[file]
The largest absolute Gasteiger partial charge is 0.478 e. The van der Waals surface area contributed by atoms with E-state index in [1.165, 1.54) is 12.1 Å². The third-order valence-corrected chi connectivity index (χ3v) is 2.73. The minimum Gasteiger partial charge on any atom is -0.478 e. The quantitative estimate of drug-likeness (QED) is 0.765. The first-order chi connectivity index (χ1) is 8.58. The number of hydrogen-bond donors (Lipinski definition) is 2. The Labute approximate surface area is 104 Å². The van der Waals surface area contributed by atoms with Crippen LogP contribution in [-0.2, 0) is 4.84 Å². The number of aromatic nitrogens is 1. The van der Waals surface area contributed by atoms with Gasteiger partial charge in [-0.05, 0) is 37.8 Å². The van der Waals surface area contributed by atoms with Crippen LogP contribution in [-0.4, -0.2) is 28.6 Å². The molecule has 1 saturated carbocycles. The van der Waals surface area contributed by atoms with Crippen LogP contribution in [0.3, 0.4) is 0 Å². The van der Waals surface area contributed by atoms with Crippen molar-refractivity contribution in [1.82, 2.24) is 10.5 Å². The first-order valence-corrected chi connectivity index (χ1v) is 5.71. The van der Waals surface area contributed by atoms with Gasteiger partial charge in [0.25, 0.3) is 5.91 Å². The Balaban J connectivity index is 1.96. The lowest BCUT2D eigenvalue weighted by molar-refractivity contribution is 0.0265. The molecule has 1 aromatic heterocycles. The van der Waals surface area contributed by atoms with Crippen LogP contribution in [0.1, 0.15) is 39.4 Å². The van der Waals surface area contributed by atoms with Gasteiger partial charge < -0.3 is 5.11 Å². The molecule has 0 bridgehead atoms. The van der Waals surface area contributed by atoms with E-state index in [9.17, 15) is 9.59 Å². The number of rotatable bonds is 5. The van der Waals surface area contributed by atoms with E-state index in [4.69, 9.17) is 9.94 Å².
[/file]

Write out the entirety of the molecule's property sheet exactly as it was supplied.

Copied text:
The largest absolute Gasteiger partial charge is 0.478 e. The van der Waals surface area contributed by atoms with E-state index in [1.165, 1.54) is 12.1 Å². The third-order valence-corrected chi connectivity index (χ3v) is 2.73. The minimum Gasteiger partial charge on any atom is -0.478 e. The quantitative estimate of drug-likeness (QED) is 0.765. The first-order chi connectivity index (χ1) is 8.58. The number of hydrogen-bond donors (Lipinski definition) is 2. The Labute approximate surface area is 104 Å². The van der Waals surface area contributed by atoms with Crippen LogP contribution in [-0.2, 0) is 4.84 Å². The number of aromatic nitrogens is 1. The van der Waals surface area contributed by atoms with Gasteiger partial charge in [-0.05, 0) is 37.8 Å². The van der Waals surface area contributed by atoms with Crippen LogP contribution in [-0.4, -0.2) is 28.6 Å². The molecule has 1 saturated carbocycles. The van der Waals surface area contributed by atoms with Crippen LogP contribution in [0.3, 0.4) is 0 Å². The van der Waals surface area contributed by atoms with Crippen molar-refractivity contribution in [1.82, 2.24) is 10.5 Å². The first-order valence-corrected chi connectivity index (χ1v) is 5.71. The van der Waals surface area contributed by atoms with Gasteiger partial charge in [0.25, 0.3) is 5.91 Å². The Balaban J connectivity index is 1.96. The lowest BCUT2D eigenvalue weighted by molar-refractivity contribution is 0.0265. The molecule has 1 aromatic heterocycles. The van der Waals surface area contributed by atoms with Crippen LogP contribution in [0.1, 0.15) is 39.4 Å². The van der Waals surface area contributed by atoms with Gasteiger partial charge < -0.3 is 5.11 Å². The molecule has 0 bridgehead atoms. The van der Waals surface area contributed by atoms with E-state index in [9.17, 15) is 9.59 Å². The number of rotatable bonds is 5. The van der Waals surface area contributed by atoms with E-state index in [4.69, 9.17) is 9.94 Å².